2/21/2023 | Shonda Thurman
Paris Crayton III
Thirty Under Thirty, Best of ATL, Atlanta Journal Constitutions “Artists to Watch”. His list of accomplishments reads like you are seeing the trajectory of where his career is headed, spilling out onto the page. I believe that the man you are about to meet in this post is exactly what Creative Loafing names him, “one of the most important playwrights of our time”.
Paris Crayton III is a playwright, actor, director, teaching artist and inspirationalist, who’s messages are always penned with a purpose. In his writing, Paris tells both his own stories such as his autobiographical journey in Spare the Rod or someone else’s story such as his one act play in The Trayvon Martin Project-Hoodies.
Black Boy Joy
Paris’ journey to black boy joy began in Kindergarten. He and his classmates were supposed to deliver one speech each for a presentation, but because the other children were afraid, he ended up doing five of them. It was then that a stranger approached his mother and told her’ “she had an actor on her hands”, he wondered what that was and once he figured it out, he felt like he was home. Although the theatre is home, like most BIPOC actors he feels the inequality of it’s stages and used his platform to call this out in Birth of an Artistic Director. In his interview with the Orlando Weekly he says in a discussion of this play, “Trust me, as a Black man [I] don’t walk this life in a comfortable position. I’m always uncomfortable; anytime I step outside, I’m uncomfortable. … It’s time for you all to be OK with being uncomfortable.”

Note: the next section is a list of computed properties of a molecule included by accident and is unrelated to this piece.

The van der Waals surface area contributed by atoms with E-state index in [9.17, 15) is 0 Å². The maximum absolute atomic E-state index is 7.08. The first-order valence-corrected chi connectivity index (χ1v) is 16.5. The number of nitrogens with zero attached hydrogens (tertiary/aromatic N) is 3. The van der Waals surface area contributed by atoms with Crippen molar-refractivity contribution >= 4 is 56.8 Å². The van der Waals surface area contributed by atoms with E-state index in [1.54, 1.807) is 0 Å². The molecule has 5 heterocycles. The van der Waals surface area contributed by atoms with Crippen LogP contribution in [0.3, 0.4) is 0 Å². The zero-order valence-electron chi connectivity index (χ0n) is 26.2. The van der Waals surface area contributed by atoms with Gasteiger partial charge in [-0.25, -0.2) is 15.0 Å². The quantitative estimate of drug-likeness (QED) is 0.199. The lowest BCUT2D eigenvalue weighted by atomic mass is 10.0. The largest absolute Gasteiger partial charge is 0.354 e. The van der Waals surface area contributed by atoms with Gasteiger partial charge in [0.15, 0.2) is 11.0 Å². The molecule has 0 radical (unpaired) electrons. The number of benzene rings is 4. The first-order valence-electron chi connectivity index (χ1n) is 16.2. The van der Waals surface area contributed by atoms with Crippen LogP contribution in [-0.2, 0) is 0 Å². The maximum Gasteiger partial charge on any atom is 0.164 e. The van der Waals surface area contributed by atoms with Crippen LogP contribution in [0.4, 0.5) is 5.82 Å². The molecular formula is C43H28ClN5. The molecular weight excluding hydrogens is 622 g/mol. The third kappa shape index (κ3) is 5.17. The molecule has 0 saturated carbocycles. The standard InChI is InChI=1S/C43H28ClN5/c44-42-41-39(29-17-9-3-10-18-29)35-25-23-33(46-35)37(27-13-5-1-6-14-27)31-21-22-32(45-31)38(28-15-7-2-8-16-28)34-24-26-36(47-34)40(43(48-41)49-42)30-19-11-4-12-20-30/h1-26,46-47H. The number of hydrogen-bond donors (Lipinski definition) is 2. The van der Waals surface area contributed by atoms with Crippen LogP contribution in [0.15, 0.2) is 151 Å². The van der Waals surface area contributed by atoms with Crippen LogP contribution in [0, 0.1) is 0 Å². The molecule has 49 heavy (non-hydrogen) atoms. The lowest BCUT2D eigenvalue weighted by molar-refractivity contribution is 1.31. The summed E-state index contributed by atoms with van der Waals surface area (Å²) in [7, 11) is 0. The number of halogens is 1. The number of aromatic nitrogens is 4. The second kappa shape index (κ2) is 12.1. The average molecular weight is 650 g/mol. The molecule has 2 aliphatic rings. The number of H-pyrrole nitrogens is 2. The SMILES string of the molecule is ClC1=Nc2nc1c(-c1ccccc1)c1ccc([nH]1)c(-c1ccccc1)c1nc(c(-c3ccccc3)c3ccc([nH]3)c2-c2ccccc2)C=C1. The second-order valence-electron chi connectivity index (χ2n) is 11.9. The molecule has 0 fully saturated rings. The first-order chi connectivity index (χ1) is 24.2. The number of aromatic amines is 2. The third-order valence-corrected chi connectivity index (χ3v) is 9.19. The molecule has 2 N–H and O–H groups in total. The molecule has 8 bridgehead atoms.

Advice for Young Artists
In times that he is asked to look back over his life and give himself advice, says “Find the heart in your art.”
A turning point for him as a writer came in 2009. “When I first started writing, I was always afraid to offend,” he says. “I didn’t use language in my writing. I thought, my parents will see this or my grandmother will see this. And it hindered me. I heard a poet say your story doesn’t start until you tell the truth. Once I heard that, my life opened up. I want to tell the best story possible.”
“Having had the chance to work with Paris, I can attest to the confidence he has in himself as an artist, the heart he has in his art, but also who he is as a person. I admire that the truth he writes about will be a part of artistic artifacts that one will find, dust off and help to tell our stories. His writings strip away the mask and Paris believes that when the mask is stripped away is when the art begins, He stands rooted in what he creates, and believes that if you see a mask when you see him it is your work to do to see the art beyond.” -Shonda Thurman